Wild Rice – Manominx - (Mah-no-means)

tall green wild rice plants

Wild rice grows naturally in the freshwater marshes throughout the lands of the Piscataway people. It was a critical seasonal food source that was harvested in late summer. The Piscataway people considered wild rice to be a sacred gift.

The female flowers at the top of the wild rice stem turn into rice grains. The Piscataway people harvested wild rice by canoeing into the marsh and shaking the rice stalk. They used wooden clubs called knockers to separate the rice grains from stalks. Grains of wild rice inside of their husk would fall into the canoe. Husks, which protect wild rice grains, were separated from grains during a drying process.

Although wild rice is no longer widely harvested, it can still be seen along some of the fresh waterways of Mallows Bay- Potomac River National Marine Sanctuary.

Photo: R. Harley/Accokeek Foundation

A Further Piscataway Perspective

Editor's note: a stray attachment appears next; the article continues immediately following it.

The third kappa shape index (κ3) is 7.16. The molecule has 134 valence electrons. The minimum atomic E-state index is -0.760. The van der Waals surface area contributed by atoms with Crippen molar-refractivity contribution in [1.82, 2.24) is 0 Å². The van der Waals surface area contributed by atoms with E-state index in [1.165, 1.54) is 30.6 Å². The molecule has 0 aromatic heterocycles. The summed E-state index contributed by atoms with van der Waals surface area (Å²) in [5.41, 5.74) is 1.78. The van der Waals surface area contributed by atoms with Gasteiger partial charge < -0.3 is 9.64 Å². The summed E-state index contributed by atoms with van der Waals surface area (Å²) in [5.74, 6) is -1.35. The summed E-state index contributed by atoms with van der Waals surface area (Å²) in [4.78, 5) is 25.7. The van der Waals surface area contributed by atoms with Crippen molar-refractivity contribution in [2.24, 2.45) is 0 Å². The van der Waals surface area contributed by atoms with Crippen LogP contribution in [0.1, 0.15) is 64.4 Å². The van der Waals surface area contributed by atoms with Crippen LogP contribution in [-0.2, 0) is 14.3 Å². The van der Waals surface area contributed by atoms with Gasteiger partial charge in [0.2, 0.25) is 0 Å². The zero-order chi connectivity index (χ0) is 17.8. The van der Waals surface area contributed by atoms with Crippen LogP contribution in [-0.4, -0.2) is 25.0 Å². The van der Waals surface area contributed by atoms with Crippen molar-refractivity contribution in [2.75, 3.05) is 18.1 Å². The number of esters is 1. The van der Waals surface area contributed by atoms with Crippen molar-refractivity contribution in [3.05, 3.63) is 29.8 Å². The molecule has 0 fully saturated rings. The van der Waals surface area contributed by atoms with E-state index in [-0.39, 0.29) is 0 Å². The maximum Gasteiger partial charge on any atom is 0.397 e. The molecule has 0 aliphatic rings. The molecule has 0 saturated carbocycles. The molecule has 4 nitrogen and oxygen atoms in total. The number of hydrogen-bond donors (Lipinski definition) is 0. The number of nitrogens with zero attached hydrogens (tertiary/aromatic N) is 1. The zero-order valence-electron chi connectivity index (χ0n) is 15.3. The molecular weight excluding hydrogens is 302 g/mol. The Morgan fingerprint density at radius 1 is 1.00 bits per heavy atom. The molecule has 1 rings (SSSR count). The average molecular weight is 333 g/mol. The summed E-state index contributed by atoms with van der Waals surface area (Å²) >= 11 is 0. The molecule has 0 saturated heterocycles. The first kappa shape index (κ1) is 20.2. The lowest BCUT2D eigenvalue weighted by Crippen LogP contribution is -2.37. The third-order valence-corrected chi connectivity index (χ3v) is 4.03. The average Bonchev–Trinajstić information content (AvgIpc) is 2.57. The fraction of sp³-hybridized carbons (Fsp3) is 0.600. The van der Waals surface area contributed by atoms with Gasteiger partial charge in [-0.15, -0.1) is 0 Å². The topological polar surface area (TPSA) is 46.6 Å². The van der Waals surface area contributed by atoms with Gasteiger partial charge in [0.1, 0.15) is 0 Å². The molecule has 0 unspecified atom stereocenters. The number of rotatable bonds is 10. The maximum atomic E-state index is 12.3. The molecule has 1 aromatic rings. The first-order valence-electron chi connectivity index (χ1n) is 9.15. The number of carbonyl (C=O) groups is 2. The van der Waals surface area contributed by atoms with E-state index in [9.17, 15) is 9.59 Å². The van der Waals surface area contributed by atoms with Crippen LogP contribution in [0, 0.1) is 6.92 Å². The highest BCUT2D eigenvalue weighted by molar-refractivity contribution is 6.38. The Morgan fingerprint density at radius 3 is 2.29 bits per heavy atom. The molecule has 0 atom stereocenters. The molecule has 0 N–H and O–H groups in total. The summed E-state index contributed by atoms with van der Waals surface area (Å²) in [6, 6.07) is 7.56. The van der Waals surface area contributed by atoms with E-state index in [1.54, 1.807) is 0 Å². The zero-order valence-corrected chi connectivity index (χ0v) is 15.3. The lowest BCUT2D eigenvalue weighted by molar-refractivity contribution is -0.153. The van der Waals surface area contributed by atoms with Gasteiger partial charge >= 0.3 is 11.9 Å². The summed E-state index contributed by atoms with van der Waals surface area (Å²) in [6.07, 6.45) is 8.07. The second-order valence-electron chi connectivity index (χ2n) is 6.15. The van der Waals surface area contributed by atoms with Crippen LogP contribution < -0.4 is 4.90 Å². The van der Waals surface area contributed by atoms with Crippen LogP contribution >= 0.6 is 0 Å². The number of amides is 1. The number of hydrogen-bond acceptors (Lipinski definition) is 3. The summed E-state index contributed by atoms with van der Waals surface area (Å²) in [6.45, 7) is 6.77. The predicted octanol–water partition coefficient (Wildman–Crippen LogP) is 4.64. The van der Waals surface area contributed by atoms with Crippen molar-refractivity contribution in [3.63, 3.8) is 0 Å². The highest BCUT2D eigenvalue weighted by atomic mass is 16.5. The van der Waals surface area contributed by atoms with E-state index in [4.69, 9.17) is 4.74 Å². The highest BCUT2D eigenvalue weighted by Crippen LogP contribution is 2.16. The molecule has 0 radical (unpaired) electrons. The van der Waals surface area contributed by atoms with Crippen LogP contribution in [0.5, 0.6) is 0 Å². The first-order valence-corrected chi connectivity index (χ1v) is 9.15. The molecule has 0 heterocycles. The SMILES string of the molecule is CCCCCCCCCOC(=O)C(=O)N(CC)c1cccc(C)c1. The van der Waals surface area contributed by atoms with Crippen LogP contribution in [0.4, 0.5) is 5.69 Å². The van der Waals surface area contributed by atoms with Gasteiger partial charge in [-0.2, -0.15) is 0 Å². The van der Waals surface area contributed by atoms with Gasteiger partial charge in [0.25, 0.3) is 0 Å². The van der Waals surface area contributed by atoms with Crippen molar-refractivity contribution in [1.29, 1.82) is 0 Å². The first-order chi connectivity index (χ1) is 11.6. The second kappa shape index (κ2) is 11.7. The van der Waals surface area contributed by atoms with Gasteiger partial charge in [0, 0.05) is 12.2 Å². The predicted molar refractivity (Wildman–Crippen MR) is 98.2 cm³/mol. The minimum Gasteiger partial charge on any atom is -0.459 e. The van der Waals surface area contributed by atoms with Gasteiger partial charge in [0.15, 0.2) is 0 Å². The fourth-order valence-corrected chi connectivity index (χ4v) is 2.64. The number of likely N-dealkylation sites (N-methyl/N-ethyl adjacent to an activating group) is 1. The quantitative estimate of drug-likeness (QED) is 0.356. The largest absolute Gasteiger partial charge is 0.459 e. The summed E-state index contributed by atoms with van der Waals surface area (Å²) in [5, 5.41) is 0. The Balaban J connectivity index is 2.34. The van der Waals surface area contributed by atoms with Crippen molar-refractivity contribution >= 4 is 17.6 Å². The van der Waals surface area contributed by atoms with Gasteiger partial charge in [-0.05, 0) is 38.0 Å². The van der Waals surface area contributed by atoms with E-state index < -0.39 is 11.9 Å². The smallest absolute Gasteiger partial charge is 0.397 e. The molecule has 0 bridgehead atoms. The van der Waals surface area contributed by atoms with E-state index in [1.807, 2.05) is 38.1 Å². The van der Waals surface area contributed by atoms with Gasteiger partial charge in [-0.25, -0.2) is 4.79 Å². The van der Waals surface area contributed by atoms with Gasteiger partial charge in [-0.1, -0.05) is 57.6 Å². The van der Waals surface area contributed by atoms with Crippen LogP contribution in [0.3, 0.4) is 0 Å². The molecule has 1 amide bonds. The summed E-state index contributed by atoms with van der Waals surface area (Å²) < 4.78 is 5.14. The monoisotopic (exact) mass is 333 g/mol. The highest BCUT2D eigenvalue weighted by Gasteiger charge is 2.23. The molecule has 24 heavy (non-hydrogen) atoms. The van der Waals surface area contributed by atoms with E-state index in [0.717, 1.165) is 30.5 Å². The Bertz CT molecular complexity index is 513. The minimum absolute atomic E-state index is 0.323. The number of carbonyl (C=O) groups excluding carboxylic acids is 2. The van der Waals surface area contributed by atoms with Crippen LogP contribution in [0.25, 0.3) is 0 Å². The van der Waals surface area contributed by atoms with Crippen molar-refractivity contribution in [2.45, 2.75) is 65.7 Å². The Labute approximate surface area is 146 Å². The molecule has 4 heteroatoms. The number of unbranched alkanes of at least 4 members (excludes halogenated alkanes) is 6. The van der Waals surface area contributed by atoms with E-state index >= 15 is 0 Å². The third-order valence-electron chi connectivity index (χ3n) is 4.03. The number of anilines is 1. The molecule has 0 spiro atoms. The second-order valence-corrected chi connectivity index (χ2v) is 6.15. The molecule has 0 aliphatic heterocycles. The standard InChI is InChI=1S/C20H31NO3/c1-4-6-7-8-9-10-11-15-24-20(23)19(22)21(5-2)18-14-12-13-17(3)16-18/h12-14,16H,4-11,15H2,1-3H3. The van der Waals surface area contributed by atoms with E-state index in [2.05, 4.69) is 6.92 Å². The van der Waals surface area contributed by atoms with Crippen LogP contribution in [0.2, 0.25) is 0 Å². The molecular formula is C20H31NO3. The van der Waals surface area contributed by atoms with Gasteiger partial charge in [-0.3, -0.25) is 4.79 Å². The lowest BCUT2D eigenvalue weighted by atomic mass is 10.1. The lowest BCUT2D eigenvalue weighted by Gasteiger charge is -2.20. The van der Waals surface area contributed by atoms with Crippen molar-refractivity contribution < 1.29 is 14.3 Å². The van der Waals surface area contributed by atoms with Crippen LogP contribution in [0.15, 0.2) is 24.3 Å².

Wild Rice grows naturally in the freshwater marshes throughout our homeland. It was a critical seasonal food source for our ancestors to harvest in late summer. For this reason, we the Piscataway people considered Wild Rice to be a sacred gift from the Creator.

Our ancestors harvested Wild Rice by canoeing into the marshes, gently bending the tops of ripe stalks over the canoes, and using sticks called knockers to separate the seeds from the stalks; this was known as “knocking the rice”.

When the canoes returned from harvesting the rice, woven cattail mats were spread upon the ground and the rice seeds were spread on the mats to be dried by the air and sun. Over the next couple of days, the rice would be sifted and re-spread to ensure it was properly dried. Once the rice was sufficiently dried it would either be cooked for eating or stored in large clay pots for later consumption.

Wild Rice is also food for many animals such as ducks, egrets, herons, racoons, and muskrats.

Wild Rice at Mallows Bay Park

Val Proctor (Piscataway), Stewardship Coordinator, Accokeek Foundation at Piscataway Park, discusses wild rice growth at Mallows Bay Park and use by the Piscataway People. Credit: National Marine Sanctuary Foundation, Accokeek Foundation, NOAA.